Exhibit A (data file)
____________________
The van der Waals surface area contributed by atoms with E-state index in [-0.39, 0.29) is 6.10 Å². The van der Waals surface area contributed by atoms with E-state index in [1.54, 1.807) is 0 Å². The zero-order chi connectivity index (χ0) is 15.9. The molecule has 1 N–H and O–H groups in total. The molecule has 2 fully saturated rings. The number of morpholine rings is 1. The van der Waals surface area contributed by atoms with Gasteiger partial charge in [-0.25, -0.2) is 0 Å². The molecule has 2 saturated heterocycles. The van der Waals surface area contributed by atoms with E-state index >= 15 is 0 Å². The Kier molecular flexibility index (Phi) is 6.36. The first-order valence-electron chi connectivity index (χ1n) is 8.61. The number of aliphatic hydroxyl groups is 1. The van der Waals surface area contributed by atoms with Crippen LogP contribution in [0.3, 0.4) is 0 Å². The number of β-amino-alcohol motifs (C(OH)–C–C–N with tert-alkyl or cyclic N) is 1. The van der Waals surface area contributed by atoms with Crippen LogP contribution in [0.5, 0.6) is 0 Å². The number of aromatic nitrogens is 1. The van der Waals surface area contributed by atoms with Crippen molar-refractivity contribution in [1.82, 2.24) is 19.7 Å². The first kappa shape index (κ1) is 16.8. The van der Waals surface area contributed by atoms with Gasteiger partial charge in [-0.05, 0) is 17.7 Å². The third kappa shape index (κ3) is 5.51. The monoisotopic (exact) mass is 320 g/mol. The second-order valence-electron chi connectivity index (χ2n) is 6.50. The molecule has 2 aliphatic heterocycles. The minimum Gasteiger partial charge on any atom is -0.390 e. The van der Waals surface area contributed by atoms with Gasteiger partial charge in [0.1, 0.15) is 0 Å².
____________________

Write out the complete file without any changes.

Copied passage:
The van der Waals surface area contributed by atoms with E-state index in [-0.39, 0.29) is 6.10 Å². The van der Waals surface area contributed by atoms with E-state index in [1.54, 1.807) is 0 Å². The zero-order chi connectivity index (χ0) is 15.9. The molecule has 1 N–H and O–H groups in total. The molecule has 2 fully saturated rings. The number of morpholine rings is 1. The van der Waals surface area contributed by atoms with Gasteiger partial charge in [-0.25, -0.2) is 0 Å². The molecule has 2 saturated heterocycles. The van der Waals surface area contributed by atoms with E-state index >= 15 is 0 Å². The Kier molecular flexibility index (Phi) is 6.36. The first-order valence-electron chi connectivity index (χ1n) is 8.61. The number of aliphatic hydroxyl groups is 1. The van der Waals surface area contributed by atoms with Crippen LogP contribution in [0.3, 0.4) is 0 Å². The number of β-amino-alcohol motifs (C(OH)–C–C–N with tert-alkyl or cyclic N) is 1. The van der Waals surface area contributed by atoms with Crippen LogP contribution in [0.5, 0.6) is 0 Å². The number of aromatic nitrogens is 1. The van der Waals surface area contributed by atoms with Crippen molar-refractivity contribution in [1.82, 2.24) is 19.7 Å². The first kappa shape index (κ1) is 16.8. The van der Waals surface area contributed by atoms with Gasteiger partial charge in [-0.05, 0) is 17.7 Å². The third kappa shape index (κ3) is 5.51. The monoisotopic (exact) mass is 320 g/mol. The second-order valence-electron chi connectivity index (χ2n) is 6.50. The molecule has 2 aliphatic heterocycles. The minimum Gasteiger partial charge on any atom is -0.390 e. The van der Waals surface area contributed by atoms with Gasteiger partial charge in [0.1, 0.15) is 0 Å².